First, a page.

IFAR is developing a life-extending drug

| By | Biotechnologies, Drug Development, Innovative Medicines
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The scientists from IFAR, a Tomsk-based Russian company, found a way to use plant materials for producing a substance that extends human life.

In the current medical practice, the doctors are trying to address the problem of operational stress (which significantly aggravates the mortality and disability rates in patients) by disabling the overall immune response of the body with hormonal, non-steroidal anti-inflammatory and some other drugs. However, these medicines, on the one hand, negatively affect many processes in the body, and on the other, only weaken the adverse effects and body response to the antigen, without stopping the pathological process.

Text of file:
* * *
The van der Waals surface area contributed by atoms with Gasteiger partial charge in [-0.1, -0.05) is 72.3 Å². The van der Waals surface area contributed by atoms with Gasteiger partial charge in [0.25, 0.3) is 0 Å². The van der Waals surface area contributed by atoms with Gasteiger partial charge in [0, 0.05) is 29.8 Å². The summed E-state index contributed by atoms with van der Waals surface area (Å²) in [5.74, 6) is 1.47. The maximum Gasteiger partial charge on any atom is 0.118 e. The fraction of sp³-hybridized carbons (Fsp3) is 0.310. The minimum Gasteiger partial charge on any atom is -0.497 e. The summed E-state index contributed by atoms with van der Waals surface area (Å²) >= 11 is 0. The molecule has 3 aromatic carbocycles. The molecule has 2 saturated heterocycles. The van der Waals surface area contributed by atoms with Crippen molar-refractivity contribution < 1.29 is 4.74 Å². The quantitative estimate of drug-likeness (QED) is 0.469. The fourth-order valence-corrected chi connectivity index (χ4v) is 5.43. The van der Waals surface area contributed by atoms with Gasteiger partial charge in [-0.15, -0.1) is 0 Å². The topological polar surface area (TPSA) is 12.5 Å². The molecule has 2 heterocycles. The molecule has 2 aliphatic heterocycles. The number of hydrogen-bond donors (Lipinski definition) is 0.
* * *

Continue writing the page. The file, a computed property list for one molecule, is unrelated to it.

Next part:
The body itself can produce the substance to stop the inflammatory response, but its amount is inadequate for countering the development of such response under severe stress. Dutch scientists have proposed to introduce the substance from outside and learned how to produce it in a reactor by incubating genetically modified hamster or human cells. These experiments were successful, and the drug is undergoing clinical trials. However, its cost exceeds a thousand euro per dose.

“We found another solution by avoiding the use of mammalian cells or microorganisms, as it is the case in biotechnology,” said Veniamin Khazanov, Director of IFAR. “We managed to introduce human genome into the plant cell and make it produce the desired substance. Given that the biotech manufacturing based on plant cells is hundreds of times cheaper than the use of mammalian cells, our drug (in case of successful completion of technology development and all tests) will be affordable to all consumer segments.”